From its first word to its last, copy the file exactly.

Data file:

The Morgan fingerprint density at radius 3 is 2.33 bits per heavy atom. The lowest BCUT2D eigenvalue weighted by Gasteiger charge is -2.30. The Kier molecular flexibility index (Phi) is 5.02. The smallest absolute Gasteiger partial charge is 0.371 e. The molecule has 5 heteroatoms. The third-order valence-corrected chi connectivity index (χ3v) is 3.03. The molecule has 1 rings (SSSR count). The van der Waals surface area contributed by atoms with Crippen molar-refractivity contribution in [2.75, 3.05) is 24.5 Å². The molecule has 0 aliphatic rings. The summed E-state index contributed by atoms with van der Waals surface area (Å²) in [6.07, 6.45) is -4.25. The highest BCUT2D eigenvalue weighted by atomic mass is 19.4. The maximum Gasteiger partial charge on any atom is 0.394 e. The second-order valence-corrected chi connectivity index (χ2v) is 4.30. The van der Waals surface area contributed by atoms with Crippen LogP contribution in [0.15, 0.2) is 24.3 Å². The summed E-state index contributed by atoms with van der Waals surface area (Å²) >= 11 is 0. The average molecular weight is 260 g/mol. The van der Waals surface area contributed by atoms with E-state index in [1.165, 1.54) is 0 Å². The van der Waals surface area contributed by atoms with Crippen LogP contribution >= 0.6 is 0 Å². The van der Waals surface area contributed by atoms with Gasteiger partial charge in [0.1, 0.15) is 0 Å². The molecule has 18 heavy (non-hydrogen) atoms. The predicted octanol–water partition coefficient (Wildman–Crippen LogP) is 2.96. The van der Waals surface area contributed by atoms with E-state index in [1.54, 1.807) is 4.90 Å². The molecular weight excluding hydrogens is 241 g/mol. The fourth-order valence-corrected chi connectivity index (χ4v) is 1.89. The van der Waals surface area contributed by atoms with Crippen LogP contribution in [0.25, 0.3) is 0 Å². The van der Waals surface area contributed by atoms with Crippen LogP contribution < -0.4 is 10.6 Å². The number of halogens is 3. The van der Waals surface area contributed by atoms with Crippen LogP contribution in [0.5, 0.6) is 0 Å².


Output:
The Morgan fingerprint density at radius 3 is 2.33 bits per heavy atom. The lowest BCUT2D eigenvalue weighted by Gasteiger charge is -2.30. The Kier molecular flexibility index (Phi) is 5.02. The smallest absolute Gasteiger partial charge is 0.371 e. The molecule has 5 heteroatoms. The third-order valence-corrected chi connectivity index (χ3v) is 3.03. The molecule has 1 rings (SSSR count). The van der Waals surface area contributed by atoms with Crippen molar-refractivity contribution in [2.75, 3.05) is 24.5 Å². The molecule has 0 aliphatic rings. The summed E-state index contributed by atoms with van der Waals surface area (Å²) in [6.07, 6.45) is -4.25. The highest BCUT2D eigenvalue weighted by atomic mass is 19.4. The maximum Gasteiger partial charge on any atom is 0.394 e. The second-order valence-corrected chi connectivity index (χ2v) is 4.30. The van der Waals surface area contributed by atoms with Crippen LogP contribution in [0.15, 0.2) is 24.3 Å². The summed E-state index contributed by atoms with van der Waals surface area (Å²) >= 11 is 0. The average molecular weight is 260 g/mol. The van der Waals surface area contributed by atoms with E-state index in [1.165, 1.54) is 0 Å². The van der Waals surface area contributed by atoms with Crippen LogP contribution >= 0.6 is 0 Å². The van der Waals surface area contributed by atoms with Gasteiger partial charge in [0.1, 0.15) is 0 Å². The molecule has 18 heavy (non-hydrogen) atoms. The predicted octanol–water partition coefficient (Wildman–Crippen LogP) is 2.96. The van der Waals surface area contributed by atoms with E-state index in [1.54, 1.807) is 4.90 Å². The molecular weight excluding hydrogens is 241 g/mol. The fourth-order valence-corrected chi connectivity index (χ4v) is 1.89. The van der Waals surface area contributed by atoms with Crippen LogP contribution in [0.25, 0.3) is 0 Å². The van der Waals surface area contributed by atoms with Crippen LogP contribution < -0.4 is 10.6 Å². The number of halogens is 3. The van der Waals surface area contributed by atoms with Crippen LogP contribution in [0.5, 0.6) is 0 Å².